This study determined the relationship between blood loss measured by Triton and the excised area in 130 wound excision procedures. The results were compared to 105 procedures using visual estimation. The correlation between measured blood loss and the excised area was poor while visual estimates were more closely related to the extent of excision.The authors concluded that visual estimates are based on the size of excision rather than the actual amount of bleeding. The measured blood loss is not well correlated with the extent of excision and clinicians should use accurate measurement rather than visual estimates to guide care.
Doctorvaladan, S, et al. “Accuracy of Blood Loss Measurement during Cesarean Delivery” American Journal of Perinatology Reports 2017;7(2): e93-e100-
This in-vivo study of 50 C-sections compared the accuracy and precision of visual, quantitative gravimetric (weighing), and Triton to a validated assay as a reference standard. Triton showed superior accuracy and precision when analyzing total surgical blood loss in both sponges and canisters as compared to both visual estimation and the gravimetric method.
Konig G, et al; In Vitro Evaluation of a Novel System for Monitoring Surgical Hemoglobin Loss. Anesthesia & Analgesia 2014 Volume 119 Issue 3, p 595-600
This in-vitro study concludes that the Triton device is accurate when measuring blood content on surgical sponges in an OR setting. 207 sponges of different brands and with varying amounts of blood and saline were measured under 3 different ambient light conditions for a total of 621 measurements. Bland-Altman analysis revealed a bias of only 0.01g Hgb per sponge compared to the pre-measured amounts.
Konig G, et al. “In Vitro Evaluation of a Novel System for Monitoring Surgical Hemoglobin Loss” Anesthesia & Analgesia 2014;119:595–600
This in-vitro study concludes that the Triton device is accurate when measuring blood content in canisters in an OR setting. 207 sample canisters of different volumes with varying amounts of blood, saline, plasma, and blood cell hemolysis were imaged under 3 different ambient light conditions for a total of 621 measurements. Bland-Altman analysis revealed Triton having a bias of +4.7g, +3.4g, and +4.1g for dark, medium and bright lighting conditions, respectively, compared to the pre-measured canister hemoglobin mass.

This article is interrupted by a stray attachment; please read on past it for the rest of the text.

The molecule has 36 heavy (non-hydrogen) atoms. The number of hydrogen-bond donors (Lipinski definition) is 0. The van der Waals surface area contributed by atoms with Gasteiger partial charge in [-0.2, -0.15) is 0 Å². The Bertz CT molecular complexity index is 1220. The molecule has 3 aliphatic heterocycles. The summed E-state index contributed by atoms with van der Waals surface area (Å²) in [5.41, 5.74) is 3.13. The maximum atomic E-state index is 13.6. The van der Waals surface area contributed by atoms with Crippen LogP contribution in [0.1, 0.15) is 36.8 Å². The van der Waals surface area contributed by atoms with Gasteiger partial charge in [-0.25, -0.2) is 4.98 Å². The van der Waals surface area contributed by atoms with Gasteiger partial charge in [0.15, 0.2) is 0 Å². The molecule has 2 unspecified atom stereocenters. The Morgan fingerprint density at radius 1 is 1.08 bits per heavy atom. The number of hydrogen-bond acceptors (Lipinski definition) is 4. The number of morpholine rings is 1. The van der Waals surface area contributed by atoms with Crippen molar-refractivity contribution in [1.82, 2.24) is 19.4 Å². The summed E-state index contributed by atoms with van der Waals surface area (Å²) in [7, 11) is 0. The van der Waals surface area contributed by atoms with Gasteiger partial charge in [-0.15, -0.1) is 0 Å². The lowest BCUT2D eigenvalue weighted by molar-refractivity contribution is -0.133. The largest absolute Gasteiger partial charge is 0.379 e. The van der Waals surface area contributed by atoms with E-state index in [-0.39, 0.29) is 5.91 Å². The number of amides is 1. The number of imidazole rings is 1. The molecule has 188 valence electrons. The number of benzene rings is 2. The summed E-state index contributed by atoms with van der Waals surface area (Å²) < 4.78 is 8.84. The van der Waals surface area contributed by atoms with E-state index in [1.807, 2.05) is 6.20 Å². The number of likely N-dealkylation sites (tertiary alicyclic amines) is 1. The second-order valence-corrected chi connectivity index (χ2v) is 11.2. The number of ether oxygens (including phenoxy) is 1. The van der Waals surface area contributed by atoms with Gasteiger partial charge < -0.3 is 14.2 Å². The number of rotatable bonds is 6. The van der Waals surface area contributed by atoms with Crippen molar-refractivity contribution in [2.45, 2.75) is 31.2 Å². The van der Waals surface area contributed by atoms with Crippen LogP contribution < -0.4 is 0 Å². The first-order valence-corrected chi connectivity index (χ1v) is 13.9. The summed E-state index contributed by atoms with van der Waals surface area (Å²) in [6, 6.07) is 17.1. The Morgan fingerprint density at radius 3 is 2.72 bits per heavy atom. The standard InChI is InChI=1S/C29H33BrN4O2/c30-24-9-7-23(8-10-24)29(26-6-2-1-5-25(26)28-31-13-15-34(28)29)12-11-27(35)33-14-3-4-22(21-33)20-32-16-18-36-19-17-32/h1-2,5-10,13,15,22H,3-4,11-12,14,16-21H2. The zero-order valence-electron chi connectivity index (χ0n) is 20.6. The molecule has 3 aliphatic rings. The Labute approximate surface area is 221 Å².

Holmes A, et al. “Clinical Evaluation of a Novel System for Monitoring Surgical Hemoglobin Loss” Anesthesia & Analgesia 2014; 119(3): 588–594
This in-vivo study focused on Triton’s accuracy analyzing sponge Hgb content compared to both gravimetric analysis and a reference standard (Hgb extraction from rinsed sponges). 46 patients treated within orthopedics, general surgery, cardiac surgery and obstetrics were included. Bland-Altman analysis showed superiority of the Triton system compared to the gravimetric method, and showed clinically meaningful accuracy during surgical use.
Sharareh B, et al. “Real Time Intraoperative Monitoring of Blood Loss with a Novel Tablet Application” The Open Orthopedics Journal 2015, 9, 422-426
This is a 50-patient study focused on the feasibility and accuracy of Triton during orthopedic surgery. Real-time Triton measurements gathered throughout the course of surgery were compared to both gravimetric analysis and a photometric “gold standard” method. The results showed that Triton was significantly correlated with the photometric method and more accurate than the gravimetric method.